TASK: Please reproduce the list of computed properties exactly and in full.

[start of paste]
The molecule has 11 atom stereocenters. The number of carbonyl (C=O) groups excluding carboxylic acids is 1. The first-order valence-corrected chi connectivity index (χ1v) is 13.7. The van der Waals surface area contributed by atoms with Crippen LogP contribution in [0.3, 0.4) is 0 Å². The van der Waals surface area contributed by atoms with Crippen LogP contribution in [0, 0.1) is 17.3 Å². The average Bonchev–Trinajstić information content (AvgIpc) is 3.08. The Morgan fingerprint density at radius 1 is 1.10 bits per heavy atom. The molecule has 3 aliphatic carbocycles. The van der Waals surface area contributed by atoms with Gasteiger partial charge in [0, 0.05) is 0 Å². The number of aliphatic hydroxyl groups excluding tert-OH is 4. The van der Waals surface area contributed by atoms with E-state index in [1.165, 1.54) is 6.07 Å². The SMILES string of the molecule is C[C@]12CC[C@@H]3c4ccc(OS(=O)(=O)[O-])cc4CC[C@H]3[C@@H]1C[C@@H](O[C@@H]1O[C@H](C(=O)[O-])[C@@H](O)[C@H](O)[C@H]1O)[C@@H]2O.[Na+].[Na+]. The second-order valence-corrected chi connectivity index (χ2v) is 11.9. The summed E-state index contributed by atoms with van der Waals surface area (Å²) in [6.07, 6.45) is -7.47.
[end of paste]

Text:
The molecule has 11 atom stereocenters. The number of carbonyl (C=O) groups excluding carboxylic acids is 1. The first-order valence-corrected chi connectivity index (χ1v) is 13.7. The van der Waals surface area contributed by atoms with Crippen LogP contribution in [0.3, 0.4) is 0 Å². The van der Waals surface area contributed by atoms with Crippen LogP contribution in [0, 0.1) is 17.3 Å². The average Bonchev–Trinajstić information content (AvgIpc) is 3.08. The Morgan fingerprint density at radius 1 is 1.10 bits per heavy atom. The molecule has 3 aliphatic carbocycles. The van der Waals surface area contributed by atoms with Gasteiger partial charge in [0, 0.05) is 0 Å². The number of aliphatic hydroxyl groups excluding tert-OH is 4. The van der Waals surface area contributed by atoms with E-state index in [1.165, 1.54) is 6.07 Å². The SMILES string of the molecule is C[C@]12CC[C@@H]3c4ccc(OS(=O)(=O)[O-])cc4CC[C@H]3[C@@H]1C[C@@H](O[C@@H]1O[C@H](C(=O)[O-])[C@@H](O)[C@H](O)[C@H]1O)[C@@H]2O.[Na+].[Na+]. The second-order valence-corrected chi connectivity index (χ2v) is 11.9. The summed E-state index contributed by atoms with van der Waals surface area (Å²) in [6.07, 6.45) is -7.47.